I am an experimental and experiential artist. It’s not that my experiments are so wacky, I just love the journey. I like solving new problems. If I have already figured out how to do something, I’m not much interested in doing it again. As an experiential artist, I want to create a new experience for myself and those seeing my work.  It’s a very different approach from other artists who are making something that looks real.

“What fun it would be”, I thought, “to learn about the process of other artists and to share my process with interested folks.”  Got together with a group of visual artists and we picked “The Blank Canvas” as the topic for our blog hop. Make sure you read to the bottom, where you will see how you could win my fabulous giveaway and read about the process of the other participating artists.

"The Eyes of War" 24' x 24' acrylic on gallery wrapped canvas

“The Eyes of War” 24′ x 24′ acrylic on gallery wrapped canvas

Eyes of war1

Here is the painting in the very initial stage. You can see the transfer images, newspaper and canvas collage.

This painting,”The Eyes Of War” started out with my trying out some new techniques. I used a transfer process to reproduce some images from magazines and the New York Times, as well as newspaper collage. This was at the start of when the Ukraine and Middle East seemed about to blow up and the images of eyes led me to feel the sadness in the souls of those involved. I created large framing elements by collaging strips of frayed camvas onto the existing camvas. I used molding paste, gesso and acrylic medium to add additional texture. This would not be a smooth painting if I wanted to get a sense of the upheaval of war.

Adding layers of color to the painting gave it its direction and color palette.

Adding layers of color to the painting gave it its direction and color palette.

I then began adding many layers of color including metallic gold, with each layer obliterating some and highlighting others.  I felt the presence of the eyes I had placed in the under layers, throughout my painting process. I intentionally limited my range of colors, preferring to delve into the nuances I could create from yellows, greens and blues. This created a cohesive and unified color theme for this busy and intense canvas.



Adding black and deeper color provided a gravitas to the painting that helped express its theme of war.

Adding black and deeper color provided a gravitas to the painting that helped express its theme of war.

In order to simplify some of the activity and emphasize specific elements, I added strong lights and darks to the painting. The use of black evoked for me the emptiness and darkness of war.

By converting the picture to black and white, I am able to see more easily, the dark and light patterns,

By converting the picture to black and white, I am able to see more easily, the dark and light patterns,

I also use contrasting values (lightness and darkness) as a dramatic device to keep the eye of the viewer moving through the painting.

The final painting is distinctively different from anything I have created before. I find its asymmetry and allusions in shape somewhat disturbing and evocative of conflict. Hence, the title “The Eyes Of War” seems appropriate.

Did it surprise you? It certainly surprised me as I was working on it, to see where it would end up. That’s one of the reasons that I enjoy doing the work I do. It is a great gift to be able to create work where I surprise myself on a regular basis!


Enter to WIN this fabulous giveaway! You can win any print you choose from my online shop!

Enter to WIN this fabulous giveaway! You can win any print you choose from my online sbelow.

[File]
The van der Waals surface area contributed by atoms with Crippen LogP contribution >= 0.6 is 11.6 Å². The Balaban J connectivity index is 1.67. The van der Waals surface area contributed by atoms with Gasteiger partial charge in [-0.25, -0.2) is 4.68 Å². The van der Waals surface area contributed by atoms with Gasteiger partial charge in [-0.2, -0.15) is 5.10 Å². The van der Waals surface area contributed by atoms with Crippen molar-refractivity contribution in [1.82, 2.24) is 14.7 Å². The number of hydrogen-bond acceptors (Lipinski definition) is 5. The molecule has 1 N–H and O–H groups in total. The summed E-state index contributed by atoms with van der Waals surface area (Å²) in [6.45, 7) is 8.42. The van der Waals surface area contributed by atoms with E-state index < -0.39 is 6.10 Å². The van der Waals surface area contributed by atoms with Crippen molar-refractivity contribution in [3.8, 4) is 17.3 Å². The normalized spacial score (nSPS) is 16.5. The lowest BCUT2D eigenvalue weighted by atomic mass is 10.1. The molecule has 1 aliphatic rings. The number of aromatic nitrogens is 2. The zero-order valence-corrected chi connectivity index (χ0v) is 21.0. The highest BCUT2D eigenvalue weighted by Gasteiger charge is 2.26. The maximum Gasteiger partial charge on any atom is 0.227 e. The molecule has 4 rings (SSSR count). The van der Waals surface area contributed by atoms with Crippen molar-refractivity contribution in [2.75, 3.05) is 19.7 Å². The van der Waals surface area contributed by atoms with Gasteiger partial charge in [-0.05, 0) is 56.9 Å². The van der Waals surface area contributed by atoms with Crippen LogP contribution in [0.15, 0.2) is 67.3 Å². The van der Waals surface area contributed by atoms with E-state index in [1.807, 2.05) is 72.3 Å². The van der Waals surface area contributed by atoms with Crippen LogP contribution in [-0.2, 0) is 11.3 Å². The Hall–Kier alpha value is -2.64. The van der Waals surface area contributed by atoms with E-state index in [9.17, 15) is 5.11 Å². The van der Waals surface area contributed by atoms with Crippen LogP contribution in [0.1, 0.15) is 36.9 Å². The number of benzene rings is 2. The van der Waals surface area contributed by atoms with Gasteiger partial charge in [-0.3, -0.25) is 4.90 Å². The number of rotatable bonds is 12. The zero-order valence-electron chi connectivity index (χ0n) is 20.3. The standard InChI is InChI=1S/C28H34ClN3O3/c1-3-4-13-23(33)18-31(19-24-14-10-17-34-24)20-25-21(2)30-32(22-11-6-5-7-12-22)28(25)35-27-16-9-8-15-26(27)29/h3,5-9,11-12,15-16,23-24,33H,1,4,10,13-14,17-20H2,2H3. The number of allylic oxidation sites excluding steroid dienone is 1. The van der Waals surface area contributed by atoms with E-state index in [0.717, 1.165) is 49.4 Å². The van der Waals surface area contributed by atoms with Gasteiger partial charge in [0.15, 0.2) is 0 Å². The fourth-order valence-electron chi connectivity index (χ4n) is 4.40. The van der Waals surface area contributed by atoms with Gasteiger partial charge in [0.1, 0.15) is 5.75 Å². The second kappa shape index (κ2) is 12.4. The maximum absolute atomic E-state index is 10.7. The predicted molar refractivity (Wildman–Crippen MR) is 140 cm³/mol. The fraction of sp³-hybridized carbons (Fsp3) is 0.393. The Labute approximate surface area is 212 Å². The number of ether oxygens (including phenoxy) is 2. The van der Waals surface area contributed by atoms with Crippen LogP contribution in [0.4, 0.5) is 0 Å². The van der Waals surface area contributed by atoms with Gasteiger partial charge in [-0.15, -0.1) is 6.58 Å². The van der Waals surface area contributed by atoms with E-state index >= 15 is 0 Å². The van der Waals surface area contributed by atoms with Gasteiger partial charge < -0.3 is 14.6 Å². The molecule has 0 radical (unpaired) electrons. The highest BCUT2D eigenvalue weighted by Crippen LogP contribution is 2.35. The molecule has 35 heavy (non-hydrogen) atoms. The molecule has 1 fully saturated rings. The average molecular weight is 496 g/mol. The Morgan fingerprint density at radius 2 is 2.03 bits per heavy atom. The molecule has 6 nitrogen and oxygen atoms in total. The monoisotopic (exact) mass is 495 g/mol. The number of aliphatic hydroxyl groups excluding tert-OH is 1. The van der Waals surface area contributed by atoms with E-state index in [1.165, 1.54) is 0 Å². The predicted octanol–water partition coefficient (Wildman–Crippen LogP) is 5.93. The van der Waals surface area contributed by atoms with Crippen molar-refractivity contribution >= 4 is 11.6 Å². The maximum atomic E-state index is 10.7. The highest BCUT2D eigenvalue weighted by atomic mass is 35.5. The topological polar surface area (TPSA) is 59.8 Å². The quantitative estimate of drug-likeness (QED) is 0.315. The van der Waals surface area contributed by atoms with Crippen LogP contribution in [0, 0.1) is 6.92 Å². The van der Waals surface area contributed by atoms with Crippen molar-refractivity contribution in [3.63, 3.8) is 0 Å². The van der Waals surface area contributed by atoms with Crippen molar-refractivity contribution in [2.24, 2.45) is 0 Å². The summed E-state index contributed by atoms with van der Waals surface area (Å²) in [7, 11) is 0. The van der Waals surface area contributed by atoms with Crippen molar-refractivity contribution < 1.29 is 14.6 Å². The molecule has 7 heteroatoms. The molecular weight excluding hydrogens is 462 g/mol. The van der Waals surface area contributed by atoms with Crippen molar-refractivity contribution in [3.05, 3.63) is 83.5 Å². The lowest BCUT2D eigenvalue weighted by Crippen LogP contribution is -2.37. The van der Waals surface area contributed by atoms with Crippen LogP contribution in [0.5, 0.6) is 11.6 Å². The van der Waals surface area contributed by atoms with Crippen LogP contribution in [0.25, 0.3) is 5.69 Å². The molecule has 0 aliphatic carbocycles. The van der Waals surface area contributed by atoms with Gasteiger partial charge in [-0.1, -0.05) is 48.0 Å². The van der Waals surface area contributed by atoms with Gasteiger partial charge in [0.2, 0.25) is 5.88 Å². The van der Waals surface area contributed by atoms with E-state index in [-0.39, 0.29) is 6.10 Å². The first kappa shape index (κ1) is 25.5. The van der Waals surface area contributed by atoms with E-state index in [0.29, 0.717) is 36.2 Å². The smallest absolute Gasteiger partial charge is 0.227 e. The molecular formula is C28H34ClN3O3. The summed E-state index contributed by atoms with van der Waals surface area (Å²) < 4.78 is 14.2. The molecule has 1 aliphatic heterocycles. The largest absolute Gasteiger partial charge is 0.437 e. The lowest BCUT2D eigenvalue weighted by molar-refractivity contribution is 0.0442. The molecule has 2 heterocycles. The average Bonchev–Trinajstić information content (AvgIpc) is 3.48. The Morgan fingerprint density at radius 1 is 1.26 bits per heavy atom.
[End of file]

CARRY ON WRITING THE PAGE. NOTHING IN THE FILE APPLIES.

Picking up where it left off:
You enter by leaving a comment below telling me what you think about my or other’s creative process.  

Other stuff to do to get more entries? Each action will give you another entry into the drawing.

Then each day visit these other artists’ blogs to learn about their process and win other giveaways!

Giveaway rules: Giveaway is open to US residents only. Entrants must be 18 years of age and up. No purchase necessary. Void where prohibited. Comment entries close 11:59pm, on September 23, 2014. Winner will be chosen by random drawing on September 24, and will be officially notified via email and must acknowledge the notification email by October 4th, 2014, or the prize is forfeit and will be given to the runner up. Artwork will be shipped within a month of getting the winner’s selection shipping address. Giveaway  Value-apx $100.
  1. Sept 8….Karen Friedland  THAT’S ME
  2. Sept 9….Lezette Markham
  3. Sept 10…Cynthia Patton
  4. Sept 11Jennyann Carthern 
  5. Sept 12FRIDAY FRENZY Kiala Givehand, Tori Deaux, Karen FriedlandTHAT’S ME TOO
  6. Sept 13...Jan Blount
  7. Sept 14Effy Wild
  8. Sept 15Virginia Simpson-Magruder
  9. Sept 16Dariana Cruz
  10. Sept 17Susan Miller
  11. Sept 18Grace Howes
  12. Sept 19Tori Deaux
  13. Sept 20Kiala Givehand
  14. Sept 21Martin Arkenstone
  15. Sept 22Nicole Piar← today’s spotlight

Thanx so much for coming along on our blog hop and for your participation here!signature

About karenfriedland

I am a visual artist-- painter, sculptor, photographer-- coloring the world. My travels take me to many places around the world and I love connecting with others at home and on my trips. I am also a teacher (art), business person and creativity and business coach. My website is: I am so glad you have visited my blog!
This entry was posted in contest, Inspiration, Painting, process, The Blank Canvas and tagged , , , , , , , , , , , , , , , . Bookmark the permalink.



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  5. pagangaia says:

    Hi Karen. I’m new to art journalling and enjoy watching how others create their art and/or journals. It serves as great inspiration to me – all ideas and processes are welcome, as I have so much to try out. I’m also taking the Blogging 101 course here on WordPress, so it seems we are neighbours!

    • Hi Pagangaia! So glad you came and found it inspiring. It’s fun learning how others approach their work; I’ve learned lots from the others on the blog hop! I admire your ambition, it sounds like you are in for great adventures! ;0) Karen

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  12. jan blount says: